Business progressivism in 1920s

What historians have identified as "business progressivism", with its emphasis on efficiency and typified by Henry Ford and Herbert Hoover[188] reached an apogee in the 1920s. Wik, for example, argues that Ford's "views on technology and the mechanization of rural America were generally enlightened, progressive, and often far ahead of his times."[189]

Tindall stresses the continuing importance of the Progressive movement in the South in the 1920s involving increased democracy, efficient government, corporate regulation, social justice, and governmental public service.[190][191] William Link finds political Progressivism dominant in most of the South in the 1920s.[192] Likewise it was influential in the Midwest.[193]

Historians of women and of youth emphasize the strength of the Progressive impulse in the 1920s.[194] Women consolidated their gains after the success of the suffrage movement, and moved into causes such as world peace,[195] good government, maternal care (the Sheppard–Towner Act of 1921),[196] and local support for education and public health.[197] The work was not nearly as dramatic as the suffrage crusade, but women voted[198] and operated quietly and effectively. Paul Fass, speaking of youth, says "Progressivism as an angle of vision, as an optimistic approach to social problems, was very much alive."[199] International influences that sparked many reform ideas likewise continued into the 1920s, as American ideas of modernity began to influence Europe.[200]

By 1930 a block of progressive Republicans in the Senate were urging Hoover to take more vigorous action to fight the depression. There were about a dozen members of this group, including William Borah of Idaho, George W. Norris of Nebraska, Robert M. La Follette Jr., of Wisconsin, Gerald Nye of North Dakota, Hiram Johnson of California and Bronson M. Cutting of New Mexico. While these western Republicans could stir up issues, they could rarely forge a majority, since they were too individualistic and did not form a unified caucus.[201] Hoover himself had sharply moved to the right, and paid little attention to their liberal ideas.[202] By 1932 this group was moving toward support for Roosevelt's New Deal. They remained staunch isolationists deeply opposed to any involvement in Europe. Outside the Senate, however, a strong majority of the surviving Progressives from the 1910s had become conservative opponents of New Deal economic planning.[203]
admin
Site Admin
 
Posts: 31193
Joined: Thu Aug 01, 2013 5:21 am

Re: Freda Bedi Cont'd (#2)

Postby admin » Wed Mar 04, 2020 12:36 am

Part 3 of 3

Notable progressive leaders

• Jane Addams, social reformer
• Susan B. Anthony, suffragist
• Robert P. Bass, New Hampshire politician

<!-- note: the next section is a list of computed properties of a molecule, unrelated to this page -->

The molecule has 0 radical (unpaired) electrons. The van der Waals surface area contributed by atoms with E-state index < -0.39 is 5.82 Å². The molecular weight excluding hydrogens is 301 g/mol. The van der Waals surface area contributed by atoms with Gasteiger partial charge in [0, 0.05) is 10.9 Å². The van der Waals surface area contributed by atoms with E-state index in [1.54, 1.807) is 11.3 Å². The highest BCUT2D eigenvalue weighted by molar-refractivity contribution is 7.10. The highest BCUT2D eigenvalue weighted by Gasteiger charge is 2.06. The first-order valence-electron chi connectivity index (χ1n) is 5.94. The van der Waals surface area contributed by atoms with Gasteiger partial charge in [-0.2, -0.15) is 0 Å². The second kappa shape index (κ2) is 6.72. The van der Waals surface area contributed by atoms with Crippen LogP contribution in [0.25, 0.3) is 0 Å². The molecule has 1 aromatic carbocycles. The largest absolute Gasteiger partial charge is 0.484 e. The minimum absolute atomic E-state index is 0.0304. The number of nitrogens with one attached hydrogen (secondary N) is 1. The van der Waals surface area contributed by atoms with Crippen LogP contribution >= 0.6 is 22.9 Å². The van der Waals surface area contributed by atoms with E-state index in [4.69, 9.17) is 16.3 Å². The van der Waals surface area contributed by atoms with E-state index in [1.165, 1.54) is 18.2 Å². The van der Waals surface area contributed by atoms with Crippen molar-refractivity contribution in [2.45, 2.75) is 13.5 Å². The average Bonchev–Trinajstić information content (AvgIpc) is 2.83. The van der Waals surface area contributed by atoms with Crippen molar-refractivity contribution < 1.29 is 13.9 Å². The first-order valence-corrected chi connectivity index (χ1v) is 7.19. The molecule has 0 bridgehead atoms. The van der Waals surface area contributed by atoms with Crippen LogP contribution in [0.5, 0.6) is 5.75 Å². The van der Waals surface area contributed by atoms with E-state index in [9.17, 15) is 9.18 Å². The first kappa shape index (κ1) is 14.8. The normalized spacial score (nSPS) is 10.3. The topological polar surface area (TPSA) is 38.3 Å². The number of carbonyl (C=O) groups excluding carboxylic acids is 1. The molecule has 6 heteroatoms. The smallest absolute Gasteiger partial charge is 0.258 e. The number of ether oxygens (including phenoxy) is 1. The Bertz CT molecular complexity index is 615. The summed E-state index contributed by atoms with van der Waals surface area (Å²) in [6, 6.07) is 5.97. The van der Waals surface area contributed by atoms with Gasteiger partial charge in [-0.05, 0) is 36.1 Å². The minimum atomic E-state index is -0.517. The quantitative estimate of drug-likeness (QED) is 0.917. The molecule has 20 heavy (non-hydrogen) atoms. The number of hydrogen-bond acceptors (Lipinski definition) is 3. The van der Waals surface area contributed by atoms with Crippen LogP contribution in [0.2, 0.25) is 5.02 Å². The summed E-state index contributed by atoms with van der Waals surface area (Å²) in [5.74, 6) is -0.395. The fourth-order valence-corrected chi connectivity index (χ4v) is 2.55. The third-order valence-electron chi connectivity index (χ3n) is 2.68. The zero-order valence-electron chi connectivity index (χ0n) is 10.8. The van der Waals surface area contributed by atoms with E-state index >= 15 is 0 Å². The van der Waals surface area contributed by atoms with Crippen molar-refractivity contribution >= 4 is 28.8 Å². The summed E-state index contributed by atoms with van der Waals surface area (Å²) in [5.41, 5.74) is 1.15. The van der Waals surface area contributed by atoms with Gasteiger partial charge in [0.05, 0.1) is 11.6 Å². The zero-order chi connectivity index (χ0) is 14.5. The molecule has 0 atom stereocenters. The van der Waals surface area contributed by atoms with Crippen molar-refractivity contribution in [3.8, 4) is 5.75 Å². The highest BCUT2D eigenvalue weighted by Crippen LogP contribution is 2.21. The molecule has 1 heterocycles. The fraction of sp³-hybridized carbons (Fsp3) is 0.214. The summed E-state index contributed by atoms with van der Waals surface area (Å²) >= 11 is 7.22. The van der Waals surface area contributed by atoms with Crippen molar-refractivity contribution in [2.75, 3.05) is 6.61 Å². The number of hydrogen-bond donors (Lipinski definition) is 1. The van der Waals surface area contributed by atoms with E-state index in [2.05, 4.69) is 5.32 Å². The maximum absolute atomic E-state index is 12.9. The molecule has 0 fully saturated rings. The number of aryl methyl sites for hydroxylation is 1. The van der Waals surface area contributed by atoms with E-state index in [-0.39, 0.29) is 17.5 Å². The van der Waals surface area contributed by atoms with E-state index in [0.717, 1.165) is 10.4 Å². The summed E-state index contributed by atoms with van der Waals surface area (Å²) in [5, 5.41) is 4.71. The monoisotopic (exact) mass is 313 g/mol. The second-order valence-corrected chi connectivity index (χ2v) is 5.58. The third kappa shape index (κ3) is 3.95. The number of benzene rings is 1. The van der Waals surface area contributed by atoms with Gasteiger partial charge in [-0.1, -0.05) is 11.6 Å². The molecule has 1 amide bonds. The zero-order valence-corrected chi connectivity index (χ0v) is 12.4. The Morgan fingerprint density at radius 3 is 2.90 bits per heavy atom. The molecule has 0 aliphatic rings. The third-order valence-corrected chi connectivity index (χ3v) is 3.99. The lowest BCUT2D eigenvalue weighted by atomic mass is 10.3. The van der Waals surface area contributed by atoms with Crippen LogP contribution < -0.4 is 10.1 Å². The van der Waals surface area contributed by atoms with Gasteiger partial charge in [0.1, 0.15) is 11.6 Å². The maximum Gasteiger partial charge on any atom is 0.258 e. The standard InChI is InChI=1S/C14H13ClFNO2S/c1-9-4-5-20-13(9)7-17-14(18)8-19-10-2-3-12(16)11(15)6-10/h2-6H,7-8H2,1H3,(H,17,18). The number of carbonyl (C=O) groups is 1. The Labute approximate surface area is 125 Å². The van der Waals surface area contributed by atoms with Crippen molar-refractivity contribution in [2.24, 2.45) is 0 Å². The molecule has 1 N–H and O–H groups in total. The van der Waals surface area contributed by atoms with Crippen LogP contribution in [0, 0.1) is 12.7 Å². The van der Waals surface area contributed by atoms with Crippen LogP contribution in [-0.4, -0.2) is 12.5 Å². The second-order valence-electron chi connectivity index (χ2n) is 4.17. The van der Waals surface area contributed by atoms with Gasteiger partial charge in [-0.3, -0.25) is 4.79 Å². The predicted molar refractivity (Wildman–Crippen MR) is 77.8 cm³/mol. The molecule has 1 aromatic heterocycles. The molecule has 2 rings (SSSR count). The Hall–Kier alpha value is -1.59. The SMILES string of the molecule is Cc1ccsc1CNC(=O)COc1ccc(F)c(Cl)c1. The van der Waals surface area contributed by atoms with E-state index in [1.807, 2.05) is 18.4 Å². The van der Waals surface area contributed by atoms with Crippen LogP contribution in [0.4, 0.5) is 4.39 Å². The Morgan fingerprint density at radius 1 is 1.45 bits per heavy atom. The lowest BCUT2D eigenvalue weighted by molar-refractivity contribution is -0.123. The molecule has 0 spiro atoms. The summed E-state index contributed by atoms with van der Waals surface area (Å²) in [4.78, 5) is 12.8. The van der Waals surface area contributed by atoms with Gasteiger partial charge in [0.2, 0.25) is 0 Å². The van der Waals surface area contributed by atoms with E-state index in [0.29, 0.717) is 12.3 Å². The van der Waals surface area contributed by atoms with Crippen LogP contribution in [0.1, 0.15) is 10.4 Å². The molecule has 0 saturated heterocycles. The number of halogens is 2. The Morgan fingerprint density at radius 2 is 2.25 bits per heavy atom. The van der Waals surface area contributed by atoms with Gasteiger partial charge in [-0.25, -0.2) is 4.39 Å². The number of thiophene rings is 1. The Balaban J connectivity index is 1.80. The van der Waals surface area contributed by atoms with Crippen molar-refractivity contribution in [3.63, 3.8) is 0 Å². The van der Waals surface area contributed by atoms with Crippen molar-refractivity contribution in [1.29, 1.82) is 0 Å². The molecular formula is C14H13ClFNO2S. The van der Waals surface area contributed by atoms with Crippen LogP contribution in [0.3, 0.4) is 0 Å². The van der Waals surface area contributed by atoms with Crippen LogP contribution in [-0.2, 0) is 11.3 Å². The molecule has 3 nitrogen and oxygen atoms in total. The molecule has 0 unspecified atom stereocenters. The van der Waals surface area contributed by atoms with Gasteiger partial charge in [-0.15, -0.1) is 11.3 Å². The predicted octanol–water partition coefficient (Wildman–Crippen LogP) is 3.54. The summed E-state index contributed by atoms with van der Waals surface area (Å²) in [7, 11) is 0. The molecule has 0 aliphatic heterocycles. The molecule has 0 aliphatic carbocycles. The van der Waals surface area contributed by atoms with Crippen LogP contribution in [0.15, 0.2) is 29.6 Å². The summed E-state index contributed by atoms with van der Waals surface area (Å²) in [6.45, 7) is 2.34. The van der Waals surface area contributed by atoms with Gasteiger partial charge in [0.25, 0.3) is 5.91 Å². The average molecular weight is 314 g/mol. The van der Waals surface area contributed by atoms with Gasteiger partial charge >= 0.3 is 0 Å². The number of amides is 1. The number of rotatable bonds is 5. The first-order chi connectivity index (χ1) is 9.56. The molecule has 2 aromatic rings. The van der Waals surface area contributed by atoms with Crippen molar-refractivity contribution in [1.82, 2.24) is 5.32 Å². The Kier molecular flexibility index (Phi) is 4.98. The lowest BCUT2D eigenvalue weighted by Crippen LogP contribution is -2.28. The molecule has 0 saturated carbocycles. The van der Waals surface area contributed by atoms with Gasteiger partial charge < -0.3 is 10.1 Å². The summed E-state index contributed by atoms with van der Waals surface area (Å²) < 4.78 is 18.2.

• Charles A. Beard, historian and political scientist
• Louis Brandeis, Supreme Court justice
• William Jennings Bryan, Democratic presidential nominee in 1896, 1900, 1908; Secretary of State
• Lucy Burns, suffragist
• Andrew Carnegie, steel magnate, philanthropist
• Carrie Chapman Catt, suffragist
• Winston Churchill, author (not the British politician)
• Herbert Croly, journalist
• Clarence Darrow, lawyer
• Eugene V. Debs, American socialist, political activist, trade unionist, and five times the candidate of the Socialist Party of America for President of the United States.
• John Dewey, philosopher
• W. E. B. Du Bois, Black scholar
• Thomas Edison, inventor
• Irving Fisher, economist
• Abraham Flexner, education
• Henry Ford, automaker
• Henry George, writer on political economy
• Charlotte Perkins Gilman, feminist
• Susan Glaspell, playwright, novelist
• Emma Goldman, anarchist, philosopher, writer
• Lewis Hine, photographer
• Charles Evans Hughes, statesman
• William James, philosopher
• Hiram Johnson, Governor of California
• Mary Harris "Mother" Jones, union activist
• Samuel M. Jones, politician, reformer
• Florence Kelley, child advocate
• Robert M. La Follette Sr., Governor of Wisconsin
• Fiorello LaGuardia, U.S. Congressman from New York; New York City mayor
• Walter Lippmann, journalist
• Mayo Brothers, medicine
• Fayette Avery McKenzie, sociology
• John R. Mott, YMCA leader
• George Mundelein, Catholic leader
• Alice Paul, suffragist
• Ulrich B. Phillips, historian
• Gifford Pinchot, conservationist
• Walter Rauschenbusch, theologian of Social Gospel
• Jacob Riis, reformer
• John D. Rockefeller Jr., philanthropist
• Theodore Roosevelt, President
• Elihu Root, statesman
• Margaret Sanger, birth control activist
• Anna Howard Shaw, suffragist
• Upton Sinclair, novelist
• Albion Small, sociologist
• Ellen Gates Starr, sociologist
• Lincoln Steffens, reporter
• Henry Stimson, statesman
• William Howard Taft, President and Chief Justice
• Ida Tarbell, muckraker
• Frederick Winslow Taylor, efficiency expert
• Frederick Jackson Turner, historian
• Thorstein Veblen, economist
• Lester Frank Ward, sociologist
• Ida B. Wells, Black leader
• Burton Kendall Wheeler, Montana politician
• Woodrow Wilson, President

See also

• Efficiency Movement
• Machine age
• Trust-busting
• Wisconsin Idea
• Woman's club movement
• Edwardian era, for comparable trends in Great Britain around 1910

Key legislation

• New York State Tenement House Act
• Sherman Antitrust Act

Notes

References


1. John D. Buenker, John C. Boosham, and Robert M. Crunden, Progressivism (1986) pp 3–21
2. James H. Timberlake, Prohibition and the progressive movement, 1900–1920 (1970) pp 1–7.